Communication Currents

Too Connected? The Paradox of Telework

February 1, 2010
Digital Communication & Gaming, Organizational Communication

Smart phones, broadband Internet access, and teleconferencing software--these communication technologies are enabling people to work from anywhere, at anytime. Over the last two decades, traditional office workers have begun asking managers for more flexible work arrangements. Companies are increasingly willing to let employees work outside of the office because they are comfortable that with the use of all of these technologies teleworkers can be constantly connected and, consequently, are only ever a quick phone call, chat, or email away. However, for many teleworkers, escaping the reach of the office is exactly why they asked to work from elsewhere. The result is that teleworkers often face a paradox; that is, the connectivity that allows them to stay at a physical distance from the office undermines the very benefits of leaving it. Our research on the working practices of teleworkers across several industries revealed that, contrary to organizational expectations, many used communication technologies to decrease communication with co-workers and reclaim a feeling of distance from office life.

Teleworking has increased dramatically in the past several years as communication technologies have become more advanced and less expensive. People are drawn to alternative work arrangements under the belief that these arrangements will provide flexibility in their day or improve their work-like balance. It is common for teleworkers to find themselves caring for children, or needing to run errands during the day. From the organization's perspective, teleworkers offer a reduction in real-estate costs, supplies, and lower overhead. The one constant prerequisite companies appear to have for telework arrangements is the insistence that workers have communication capabilities that replicate what they would have in the office: specifically, e-mail, high-speed Internet access, and laptop computers. The belief is that the easier communication is among workers, the more likely it is they will avoid the conflicts and misunderstandings common among people working at a distance from one another.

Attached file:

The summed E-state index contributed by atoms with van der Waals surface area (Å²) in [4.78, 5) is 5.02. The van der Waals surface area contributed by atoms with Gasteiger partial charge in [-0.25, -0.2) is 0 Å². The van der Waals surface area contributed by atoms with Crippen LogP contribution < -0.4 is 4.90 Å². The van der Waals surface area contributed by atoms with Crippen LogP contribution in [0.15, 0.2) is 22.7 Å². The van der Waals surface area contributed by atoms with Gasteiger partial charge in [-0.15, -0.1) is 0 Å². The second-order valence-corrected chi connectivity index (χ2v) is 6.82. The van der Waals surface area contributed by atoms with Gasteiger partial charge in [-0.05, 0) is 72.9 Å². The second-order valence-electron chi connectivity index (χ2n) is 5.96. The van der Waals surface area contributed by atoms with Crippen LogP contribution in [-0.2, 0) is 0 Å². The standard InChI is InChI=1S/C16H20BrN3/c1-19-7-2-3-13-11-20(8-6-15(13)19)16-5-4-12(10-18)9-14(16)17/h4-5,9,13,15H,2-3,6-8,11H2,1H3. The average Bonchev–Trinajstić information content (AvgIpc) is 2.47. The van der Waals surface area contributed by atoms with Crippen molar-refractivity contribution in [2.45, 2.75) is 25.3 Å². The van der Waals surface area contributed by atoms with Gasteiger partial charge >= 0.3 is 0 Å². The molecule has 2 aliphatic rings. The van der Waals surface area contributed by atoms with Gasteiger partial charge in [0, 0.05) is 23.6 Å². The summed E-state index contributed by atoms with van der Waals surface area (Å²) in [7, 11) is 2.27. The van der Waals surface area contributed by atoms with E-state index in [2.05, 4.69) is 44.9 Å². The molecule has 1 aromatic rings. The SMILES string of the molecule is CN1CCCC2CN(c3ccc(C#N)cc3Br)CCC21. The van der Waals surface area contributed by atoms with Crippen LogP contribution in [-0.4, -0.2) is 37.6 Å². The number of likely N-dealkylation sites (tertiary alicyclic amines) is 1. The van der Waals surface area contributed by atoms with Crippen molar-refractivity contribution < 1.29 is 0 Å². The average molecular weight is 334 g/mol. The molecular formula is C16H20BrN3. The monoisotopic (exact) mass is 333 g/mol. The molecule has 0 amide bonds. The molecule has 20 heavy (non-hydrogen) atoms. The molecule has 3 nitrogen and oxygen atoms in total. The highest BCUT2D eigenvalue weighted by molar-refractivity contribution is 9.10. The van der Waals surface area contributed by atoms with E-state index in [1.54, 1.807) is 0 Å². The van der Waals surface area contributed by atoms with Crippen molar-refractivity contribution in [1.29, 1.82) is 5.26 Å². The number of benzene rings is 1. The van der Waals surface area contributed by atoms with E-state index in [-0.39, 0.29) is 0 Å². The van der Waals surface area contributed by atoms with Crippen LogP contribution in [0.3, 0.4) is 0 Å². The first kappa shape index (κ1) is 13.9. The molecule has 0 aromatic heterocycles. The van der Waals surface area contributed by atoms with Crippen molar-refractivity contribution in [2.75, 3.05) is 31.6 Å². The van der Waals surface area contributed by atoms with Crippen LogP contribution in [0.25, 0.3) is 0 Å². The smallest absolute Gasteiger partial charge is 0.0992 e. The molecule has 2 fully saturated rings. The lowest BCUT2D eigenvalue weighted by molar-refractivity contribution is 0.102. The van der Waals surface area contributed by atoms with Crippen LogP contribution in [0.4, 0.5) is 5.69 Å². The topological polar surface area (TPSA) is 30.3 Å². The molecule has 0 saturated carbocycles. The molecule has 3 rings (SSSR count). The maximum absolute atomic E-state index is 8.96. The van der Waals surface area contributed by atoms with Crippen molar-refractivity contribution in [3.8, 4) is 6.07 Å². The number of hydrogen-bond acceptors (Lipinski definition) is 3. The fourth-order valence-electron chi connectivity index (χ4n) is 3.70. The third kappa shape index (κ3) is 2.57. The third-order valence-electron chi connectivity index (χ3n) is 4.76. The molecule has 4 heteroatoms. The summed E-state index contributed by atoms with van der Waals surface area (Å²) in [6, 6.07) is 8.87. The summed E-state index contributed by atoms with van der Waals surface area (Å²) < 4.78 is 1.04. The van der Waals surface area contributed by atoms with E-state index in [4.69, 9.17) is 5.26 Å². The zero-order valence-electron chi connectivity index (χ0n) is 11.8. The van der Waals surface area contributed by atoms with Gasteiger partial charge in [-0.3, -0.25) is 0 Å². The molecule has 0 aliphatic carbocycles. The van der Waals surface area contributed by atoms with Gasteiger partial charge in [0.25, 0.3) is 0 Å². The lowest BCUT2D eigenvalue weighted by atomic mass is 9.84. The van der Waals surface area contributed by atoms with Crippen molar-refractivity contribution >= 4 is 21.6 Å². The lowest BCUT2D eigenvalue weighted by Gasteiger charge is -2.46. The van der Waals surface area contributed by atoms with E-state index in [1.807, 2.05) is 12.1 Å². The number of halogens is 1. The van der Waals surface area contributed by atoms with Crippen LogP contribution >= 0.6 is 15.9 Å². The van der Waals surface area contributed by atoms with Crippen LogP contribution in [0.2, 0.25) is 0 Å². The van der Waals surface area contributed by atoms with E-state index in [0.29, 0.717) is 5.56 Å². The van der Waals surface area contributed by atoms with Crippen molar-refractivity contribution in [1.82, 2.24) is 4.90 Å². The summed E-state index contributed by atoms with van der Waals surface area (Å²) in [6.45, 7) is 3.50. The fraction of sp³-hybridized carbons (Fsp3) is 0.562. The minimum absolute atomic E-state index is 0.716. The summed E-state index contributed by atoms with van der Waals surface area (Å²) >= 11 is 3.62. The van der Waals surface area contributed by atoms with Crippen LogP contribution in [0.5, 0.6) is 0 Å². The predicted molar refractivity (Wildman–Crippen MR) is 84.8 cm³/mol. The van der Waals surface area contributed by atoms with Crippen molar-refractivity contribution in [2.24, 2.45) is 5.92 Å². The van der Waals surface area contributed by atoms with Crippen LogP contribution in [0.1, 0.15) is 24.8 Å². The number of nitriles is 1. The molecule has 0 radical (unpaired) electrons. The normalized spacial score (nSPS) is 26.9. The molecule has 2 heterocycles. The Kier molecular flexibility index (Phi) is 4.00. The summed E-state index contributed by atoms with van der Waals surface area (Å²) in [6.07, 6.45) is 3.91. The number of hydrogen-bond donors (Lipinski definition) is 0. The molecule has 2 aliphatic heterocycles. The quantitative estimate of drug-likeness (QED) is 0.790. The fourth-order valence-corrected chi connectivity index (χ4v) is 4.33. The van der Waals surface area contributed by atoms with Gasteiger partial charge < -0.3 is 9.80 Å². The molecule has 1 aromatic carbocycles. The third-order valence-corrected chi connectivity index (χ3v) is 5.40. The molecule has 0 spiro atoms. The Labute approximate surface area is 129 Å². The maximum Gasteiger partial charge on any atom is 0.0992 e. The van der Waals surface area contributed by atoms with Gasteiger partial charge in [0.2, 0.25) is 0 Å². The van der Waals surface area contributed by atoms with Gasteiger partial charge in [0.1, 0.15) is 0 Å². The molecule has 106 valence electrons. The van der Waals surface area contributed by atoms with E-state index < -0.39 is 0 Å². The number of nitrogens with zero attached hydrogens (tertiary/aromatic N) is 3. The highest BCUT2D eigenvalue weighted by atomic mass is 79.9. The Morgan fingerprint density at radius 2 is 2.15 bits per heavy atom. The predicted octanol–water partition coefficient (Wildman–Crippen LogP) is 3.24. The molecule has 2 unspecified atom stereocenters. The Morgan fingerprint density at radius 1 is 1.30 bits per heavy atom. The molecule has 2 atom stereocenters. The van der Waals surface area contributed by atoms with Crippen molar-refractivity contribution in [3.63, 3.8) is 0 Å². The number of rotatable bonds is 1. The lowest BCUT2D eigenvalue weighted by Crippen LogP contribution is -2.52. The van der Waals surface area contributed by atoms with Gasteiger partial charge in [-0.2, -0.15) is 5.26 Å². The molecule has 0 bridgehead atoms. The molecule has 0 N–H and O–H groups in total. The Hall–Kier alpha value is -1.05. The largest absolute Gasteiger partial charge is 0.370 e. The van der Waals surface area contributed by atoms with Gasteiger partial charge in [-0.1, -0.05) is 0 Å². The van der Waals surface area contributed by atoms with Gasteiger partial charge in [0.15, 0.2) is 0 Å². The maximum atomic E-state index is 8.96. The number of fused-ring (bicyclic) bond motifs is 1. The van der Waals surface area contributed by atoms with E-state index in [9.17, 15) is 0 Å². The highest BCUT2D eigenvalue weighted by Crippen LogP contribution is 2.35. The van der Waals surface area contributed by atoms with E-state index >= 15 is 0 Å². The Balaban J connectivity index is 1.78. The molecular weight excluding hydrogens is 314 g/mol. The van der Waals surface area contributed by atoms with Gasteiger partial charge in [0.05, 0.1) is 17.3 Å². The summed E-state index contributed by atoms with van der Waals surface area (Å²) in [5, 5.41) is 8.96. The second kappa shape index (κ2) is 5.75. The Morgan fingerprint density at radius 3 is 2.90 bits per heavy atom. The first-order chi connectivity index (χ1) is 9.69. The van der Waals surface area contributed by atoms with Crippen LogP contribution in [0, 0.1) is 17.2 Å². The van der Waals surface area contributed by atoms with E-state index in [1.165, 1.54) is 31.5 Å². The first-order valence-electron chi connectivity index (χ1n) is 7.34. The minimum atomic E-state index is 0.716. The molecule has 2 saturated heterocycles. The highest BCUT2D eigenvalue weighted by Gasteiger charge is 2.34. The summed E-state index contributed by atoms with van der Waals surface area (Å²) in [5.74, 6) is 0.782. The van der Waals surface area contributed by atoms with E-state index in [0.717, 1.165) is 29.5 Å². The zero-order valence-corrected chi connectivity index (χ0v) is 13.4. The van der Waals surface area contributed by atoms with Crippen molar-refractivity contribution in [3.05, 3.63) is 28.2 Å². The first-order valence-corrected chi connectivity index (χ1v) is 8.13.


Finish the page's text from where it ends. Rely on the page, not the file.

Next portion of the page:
At the start of a new teleworking arrangement, employees shared managers' concerns about being distant from the office. They worried they would not be able to access documents when they need them. They were also concerned that they would miss out on water-cooler gossip, and they fretted about being forgotten by bosses. However, over time, teleworkers found that communication technologies made it easy to stay involved in office life. In many instances people in the office over-communicated with them to compensate for the fact that they were not physically present. Soon teleworkers became frustrated with the constant stream of messages and interruptions from co-workers, clients, and managers that reached them regardless of where they went or what time it was. As one teleworker remarked, “They can get me at all times, they can get me when I'm in the bathroom.”